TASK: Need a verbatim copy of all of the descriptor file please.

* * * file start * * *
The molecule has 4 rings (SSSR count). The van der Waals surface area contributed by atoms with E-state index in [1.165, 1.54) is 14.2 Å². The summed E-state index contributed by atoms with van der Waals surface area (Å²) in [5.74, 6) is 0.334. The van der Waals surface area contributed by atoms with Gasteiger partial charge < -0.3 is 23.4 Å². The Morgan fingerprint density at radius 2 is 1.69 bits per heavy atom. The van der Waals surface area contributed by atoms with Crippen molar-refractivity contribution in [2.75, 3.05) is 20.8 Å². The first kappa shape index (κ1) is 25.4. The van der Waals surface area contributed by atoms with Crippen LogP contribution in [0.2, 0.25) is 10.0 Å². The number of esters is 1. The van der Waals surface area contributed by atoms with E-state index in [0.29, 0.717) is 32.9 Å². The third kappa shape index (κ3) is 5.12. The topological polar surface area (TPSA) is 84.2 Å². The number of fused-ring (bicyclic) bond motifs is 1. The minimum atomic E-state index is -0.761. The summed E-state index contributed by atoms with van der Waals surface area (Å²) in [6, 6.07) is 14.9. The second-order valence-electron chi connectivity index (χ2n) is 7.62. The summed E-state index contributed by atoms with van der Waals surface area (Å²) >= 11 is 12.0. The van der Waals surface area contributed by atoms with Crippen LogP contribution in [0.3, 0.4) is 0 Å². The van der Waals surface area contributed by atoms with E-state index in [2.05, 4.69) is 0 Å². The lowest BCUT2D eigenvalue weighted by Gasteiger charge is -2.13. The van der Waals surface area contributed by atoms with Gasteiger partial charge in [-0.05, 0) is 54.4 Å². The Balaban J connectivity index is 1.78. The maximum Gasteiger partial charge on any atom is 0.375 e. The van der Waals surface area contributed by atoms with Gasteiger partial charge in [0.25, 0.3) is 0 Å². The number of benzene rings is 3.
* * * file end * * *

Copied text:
The molecule has 4 rings (SSSR count). The van der Waals surface area contributed by atoms with E-state index in [1.165, 1.54) is 14.2 Å². The summed E-state index contributed by atoms with van der Waals surface area (Å²) in [5.74, 6) is 0.334. The van der Waals surface area contributed by atoms with Gasteiger partial charge < -0.3 is 23.4 Å². The Morgan fingerprint density at radius 2 is 1.69 bits per heavy atom. The van der Waals surface area contributed by atoms with Crippen molar-refractivity contribution in [2.75, 3.05) is 20.8 Å². The first kappa shape index (κ1) is 25.4. The van der Waals surface area contributed by atoms with Crippen LogP contribution in [0.2, 0.25) is 10.0 Å². The number of esters is 1. The van der Waals surface area contributed by atoms with E-state index in [0.29, 0.717) is 32.9 Å². The third kappa shape index (κ3) is 5.12. The topological polar surface area (TPSA) is 84.2 Å². The number of fused-ring (bicyclic) bond motifs is 1. The minimum atomic E-state index is -0.761. The summed E-state index contributed by atoms with van der Waals surface area (Å²) in [6, 6.07) is 14.9. The second-order valence-electron chi connectivity index (χ2n) is 7.62. The summed E-state index contributed by atoms with van der Waals surface area (Å²) >= 11 is 12.0. The van der Waals surface area contributed by atoms with Crippen LogP contribution in [0.3, 0.4) is 0 Å². The van der Waals surface area contributed by atoms with E-state index in [2.05, 4.69) is 0 Å². The lowest BCUT2D eigenvalue weighted by Gasteiger charge is -2.13. The van der Waals surface area contributed by atoms with Gasteiger partial charge in [-0.05, 0) is 54.4 Å². The Balaban J connectivity index is 1.78. The maximum Gasteiger partial charge on any atom is 0.375 e. The van der Waals surface area contributed by atoms with Gasteiger partial charge in [0.25, 0.3) is 0 Å². The number of benzene rings is 3.